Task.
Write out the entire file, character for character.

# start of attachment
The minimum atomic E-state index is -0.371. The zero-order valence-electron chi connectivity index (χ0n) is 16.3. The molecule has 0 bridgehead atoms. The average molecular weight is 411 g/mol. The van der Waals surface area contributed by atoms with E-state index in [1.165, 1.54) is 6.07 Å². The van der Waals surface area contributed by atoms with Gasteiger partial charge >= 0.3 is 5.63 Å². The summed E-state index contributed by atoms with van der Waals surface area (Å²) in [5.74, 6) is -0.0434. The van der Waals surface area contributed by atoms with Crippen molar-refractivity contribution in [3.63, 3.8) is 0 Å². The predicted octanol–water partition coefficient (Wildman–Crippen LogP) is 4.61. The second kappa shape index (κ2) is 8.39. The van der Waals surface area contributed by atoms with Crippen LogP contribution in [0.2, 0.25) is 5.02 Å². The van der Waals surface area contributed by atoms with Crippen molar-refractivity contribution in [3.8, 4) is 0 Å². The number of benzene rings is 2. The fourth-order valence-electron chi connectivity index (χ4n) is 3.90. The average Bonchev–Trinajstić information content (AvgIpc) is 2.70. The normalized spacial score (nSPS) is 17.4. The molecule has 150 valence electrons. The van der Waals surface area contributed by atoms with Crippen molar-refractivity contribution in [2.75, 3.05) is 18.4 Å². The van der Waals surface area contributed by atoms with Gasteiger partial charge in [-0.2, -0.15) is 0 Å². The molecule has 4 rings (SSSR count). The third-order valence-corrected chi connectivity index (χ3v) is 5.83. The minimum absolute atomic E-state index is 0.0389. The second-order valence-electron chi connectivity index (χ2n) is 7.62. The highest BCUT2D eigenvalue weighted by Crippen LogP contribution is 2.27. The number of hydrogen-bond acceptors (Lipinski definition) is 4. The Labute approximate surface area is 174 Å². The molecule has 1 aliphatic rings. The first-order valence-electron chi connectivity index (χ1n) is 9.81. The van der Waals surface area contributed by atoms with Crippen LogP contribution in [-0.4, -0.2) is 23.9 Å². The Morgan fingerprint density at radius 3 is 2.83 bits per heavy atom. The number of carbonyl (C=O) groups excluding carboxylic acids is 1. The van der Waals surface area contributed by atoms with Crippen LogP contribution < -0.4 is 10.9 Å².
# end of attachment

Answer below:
The minimum atomic E-state index is -0.371. The zero-order valence-electron chi connectivity index (χ0n) is 16.3. The molecule has 0 bridgehead atoms. The average molecular weight is 411 g/mol. The van der Waals surface area contributed by atoms with E-state index in [1.165, 1.54) is 6.07 Å². The van der Waals surface area contributed by atoms with Gasteiger partial charge >= 0.3 is 5.63 Å². The summed E-state index contributed by atoms with van der Waals surface area (Å²) in [5.74, 6) is -0.0434. The van der Waals surface area contributed by atoms with Crippen molar-refractivity contribution in [3.63, 3.8) is 0 Å². The predicted octanol–water partition coefficient (Wildman–Crippen LogP) is 4.61. The second kappa shape index (κ2) is 8.39. The van der Waals surface area contributed by atoms with Crippen LogP contribution in [0.2, 0.25) is 5.02 Å². The van der Waals surface area contributed by atoms with Crippen molar-refractivity contribution in [3.8, 4) is 0 Å². The number of benzene rings is 2. The fourth-order valence-electron chi connectivity index (χ4n) is 3.90. The average Bonchev–Trinajstić information content (AvgIpc) is 2.70. The normalized spacial score (nSPS) is 17.4. The molecule has 150 valence electrons. The van der Waals surface area contributed by atoms with Crippen molar-refractivity contribution in [2.75, 3.05) is 18.4 Å². The van der Waals surface area contributed by atoms with Gasteiger partial charge in [-0.2, -0.15) is 0 Å². The molecule has 4 rings (SSSR count). The third-order valence-corrected chi connectivity index (χ3v) is 5.83. The minimum absolute atomic E-state index is 0.0389. The second-order valence-electron chi connectivity index (χ2n) is 7.62. The highest BCUT2D eigenvalue weighted by Crippen LogP contribution is 2.27. The number of hydrogen-bond acceptors (Lipinski definition) is 4. The Labute approximate surface area is 174 Å². The molecule has 1 aliphatic rings. The first-order valence-electron chi connectivity index (χ1n) is 9.81. The van der Waals surface area contributed by atoms with Crippen LogP contribution in [-0.4, -0.2) is 23.9 Å². The Morgan fingerprint density at radius 3 is 2.83 bits per heavy atom. The number of carbonyl (C=O) groups excluding carboxylic acids is 1. The van der Waals surface area contributed by atoms with Crippen LogP contribution < -0.4 is 10.9 Å².